## 507 – Problem list (I)

September 21, 2010

This is the list of “problems of the day” mentioned through the course.

(Thanks Nick Davidson and Summer Hansen.)

• Frankl’s union-closed sets problem: If a finite collection of finite non-empty sets is closed under unions, must there be an element that belongs to at least half of the members of the collection?
• The inverse Galois problem: Is every finite group a Galois group over ${\mathbb Q}$?
• 1. Are there infinitely many Mersenne primes? 2. Are there infinitely many Fermat primes?
• For every positive $n$, is there a prime between $n^2$ and $(n+1)^2$?
• Does the dual Schroeder-Bernstein theorem imply the axiom of choice?
• The SchinzelSierpiński conjecture: Is every positive rational of the form $(p+1)/(q+1)$ for some primes $p$ and $q$? (The links require a BSU account to access MathSciNet.)
• Are there infinitely many twin primes?
• Are there any odd perfect numbers?
• Is the Euler-Mascheroni constant $\gamma$ irrational?
• Is $2$ a primitive root modulo $p$ for infinitely many primes $p$? More generally, does Artin’s conjecture hold?

## 507 – Homework 1

September 2, 2010

This set is due Monday, September 13.

## 507 – Advanced Number Theory (Syllabus)

May 14, 2010

Section 1.
Instructor:
Andrés E. Caicedo.
Contact Information: See here.
Time: MWF 12:40-1:30 pm.
Place: M/G 124.
Office Hours: MF 11:40 am-12:30 pm 10:40-11:30 am (or by appointment).

The (admittedly impossible) goal is to discuss the following topics:

1. Divisibility
2. Congruences
3. Primitive roots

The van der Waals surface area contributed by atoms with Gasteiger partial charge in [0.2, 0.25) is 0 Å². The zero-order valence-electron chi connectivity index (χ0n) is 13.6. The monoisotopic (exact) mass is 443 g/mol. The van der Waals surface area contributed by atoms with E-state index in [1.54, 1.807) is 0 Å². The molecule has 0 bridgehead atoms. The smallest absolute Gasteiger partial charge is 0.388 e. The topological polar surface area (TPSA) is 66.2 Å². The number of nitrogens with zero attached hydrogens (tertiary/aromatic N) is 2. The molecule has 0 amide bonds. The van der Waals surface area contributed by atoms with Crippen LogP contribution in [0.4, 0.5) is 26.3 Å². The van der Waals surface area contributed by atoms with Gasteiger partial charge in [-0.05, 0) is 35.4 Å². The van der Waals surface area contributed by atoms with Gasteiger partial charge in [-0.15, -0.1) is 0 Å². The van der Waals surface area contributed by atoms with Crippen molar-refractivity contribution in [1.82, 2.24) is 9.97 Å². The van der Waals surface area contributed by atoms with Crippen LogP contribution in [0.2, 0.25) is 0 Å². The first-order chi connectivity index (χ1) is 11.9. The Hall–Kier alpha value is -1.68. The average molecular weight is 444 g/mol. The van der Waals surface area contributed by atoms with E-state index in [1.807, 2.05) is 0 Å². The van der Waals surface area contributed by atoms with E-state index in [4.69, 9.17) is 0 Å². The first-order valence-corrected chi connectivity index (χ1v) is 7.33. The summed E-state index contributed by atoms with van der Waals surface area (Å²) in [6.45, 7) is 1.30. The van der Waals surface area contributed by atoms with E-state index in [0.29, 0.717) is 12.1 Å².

5. Prime numbers
6. Waring’s problem
7. Geometry of numbers
8. Transcendental number theory
10. Integer partitions

Recommended background: Mathematics 306: Number theory, or equivalent. It is highly desirable that you have taken prior courses in analysis and abstract algebra.

Textbook: Elementary methods in number theory. By Melvin Nathanson. Springer-Verlag (2000), ISBN: 0-387-98911-9.

At the end, this was a matter of personal taste, as my list of topics leans more towards the “analytic” than the “algebraic” side of things. This list is somewhat nonstandard. Here are some additional suggested references, both for the course and for number theory in general. I will add suggestions through the course, depending on the topic being covered:

1. A classical introduction to number theory. By Kenneth Ireland and Michael Rosen. Springer-Verlag (1990), ISBN: 0-387-97329-X. Highly recommended, this could have been our textbook.
2. Algebraic number theory and Fermat’s last theorem. By Ian Stewart and David Tall. A K Peters (2002), ISBN: 978-1568811192. This would be a nice textbook for a first course in algebraic number theory, but it requires background in Galois theory.
3. Multiplicative number theory. By Harold Davenport, revised by Hugh Montgomery. Springer-Verlag (2000), ISBN: 0-387-95097-4. This is a very nice book, but it definitely requires background in complex analysis.
4. Making transcendence transparent: an intuitive approach to classical transcendental number theory. By Edward Burger and Robert Tubbs. Springer-Verlag (2004), ISBN: 978-0387214443.
5. Additive number theory: The classical bases. By Melvyn Nathanson. Springer-Verlag (1996), ISBN: 978-0387946566.
6. Additive number theory: Inverse problems and the geometry of sumsets. By Melvyn Nathanson. Springer-Verlag (1996), ISBN: 0-387-94655-1.
7. Integer partitions. By George Andrews and Kimmo Eriksson. Cambridge University Press (2004), ISBN: 0-521-60090-1. Andrews also authored a more advanced textbook on partition theory, that requires complex analysis.